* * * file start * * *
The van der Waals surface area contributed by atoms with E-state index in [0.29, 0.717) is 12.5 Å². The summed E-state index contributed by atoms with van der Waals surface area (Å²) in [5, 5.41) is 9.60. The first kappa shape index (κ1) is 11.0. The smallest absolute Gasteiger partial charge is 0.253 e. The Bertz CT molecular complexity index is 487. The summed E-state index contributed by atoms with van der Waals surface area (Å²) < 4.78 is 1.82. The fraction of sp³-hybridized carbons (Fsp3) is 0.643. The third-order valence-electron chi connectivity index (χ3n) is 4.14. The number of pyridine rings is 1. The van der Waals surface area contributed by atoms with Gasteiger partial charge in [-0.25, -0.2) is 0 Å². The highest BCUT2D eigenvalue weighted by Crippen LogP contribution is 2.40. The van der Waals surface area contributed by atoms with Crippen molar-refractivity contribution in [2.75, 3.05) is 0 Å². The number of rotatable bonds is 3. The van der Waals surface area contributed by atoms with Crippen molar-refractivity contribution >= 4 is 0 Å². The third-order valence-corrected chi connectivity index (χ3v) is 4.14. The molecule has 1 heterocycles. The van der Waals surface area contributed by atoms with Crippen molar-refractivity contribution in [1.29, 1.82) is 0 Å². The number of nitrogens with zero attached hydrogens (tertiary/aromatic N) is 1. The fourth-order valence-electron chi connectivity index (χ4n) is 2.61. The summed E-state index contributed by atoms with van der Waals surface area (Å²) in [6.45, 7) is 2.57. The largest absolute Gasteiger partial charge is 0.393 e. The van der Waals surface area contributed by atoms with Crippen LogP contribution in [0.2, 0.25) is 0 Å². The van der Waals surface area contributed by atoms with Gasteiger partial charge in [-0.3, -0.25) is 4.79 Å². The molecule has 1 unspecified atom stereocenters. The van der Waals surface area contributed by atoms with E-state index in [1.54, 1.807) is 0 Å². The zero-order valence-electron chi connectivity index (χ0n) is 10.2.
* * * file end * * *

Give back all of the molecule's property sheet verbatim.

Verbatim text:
The van der Waals surface area contributed by atoms with E-state index in [0.29, 0.717) is 12.5 Å². The summed E-state index contributed by atoms with van der Waals surface area (Å²) in [5, 5.41) is 9.60. The first kappa shape index (κ1) is 11.0. The smallest absolute Gasteiger partial charge is 0.253 e. The Bertz CT molecular complexity index is 487. The summed E-state index contributed by atoms with van der Waals surface area (Å²) < 4.78 is 1.82. The fraction of sp³-hybridized carbons (Fsp3) is 0.643. The third-order valence-electron chi connectivity index (χ3n) is 4.14. The number of pyridine rings is 1. The van der Waals surface area contributed by atoms with Gasteiger partial charge in [-0.25, -0.2) is 0 Å². The highest BCUT2D eigenvalue weighted by Crippen LogP contribution is 2.40. The van der Waals surface area contributed by atoms with Crippen molar-refractivity contribution in [2.75, 3.05) is 0 Å². The number of rotatable bonds is 3. The van der Waals surface area contributed by atoms with Crippen molar-refractivity contribution >= 4 is 0 Å². The third-order valence-corrected chi connectivity index (χ3v) is 4.14. The molecule has 1 heterocycles. The van der Waals surface area contributed by atoms with Crippen molar-refractivity contribution in [1.29, 1.82) is 0 Å². The number of nitrogens with zero attached hydrogens (tertiary/aromatic N) is 1. The fourth-order valence-electron chi connectivity index (χ4n) is 2.61. The summed E-state index contributed by atoms with van der Waals surface area (Å²) in [6.45, 7) is 2.57. The largest absolute Gasteiger partial charge is 0.393 e. The van der Waals surface area contributed by atoms with Crippen LogP contribution in [0.2, 0.25) is 0 Å². The van der Waals surface area contributed by atoms with Gasteiger partial charge in [-0.3, -0.25) is 4.79 Å². The molecule has 1 unspecified atom stereocenters. The van der Waals surface area contributed by atoms with E-state index in [1.54, 1.807) is 0 Å². The zero-order valence-electron chi connectivity index (χ0n) is 10.2.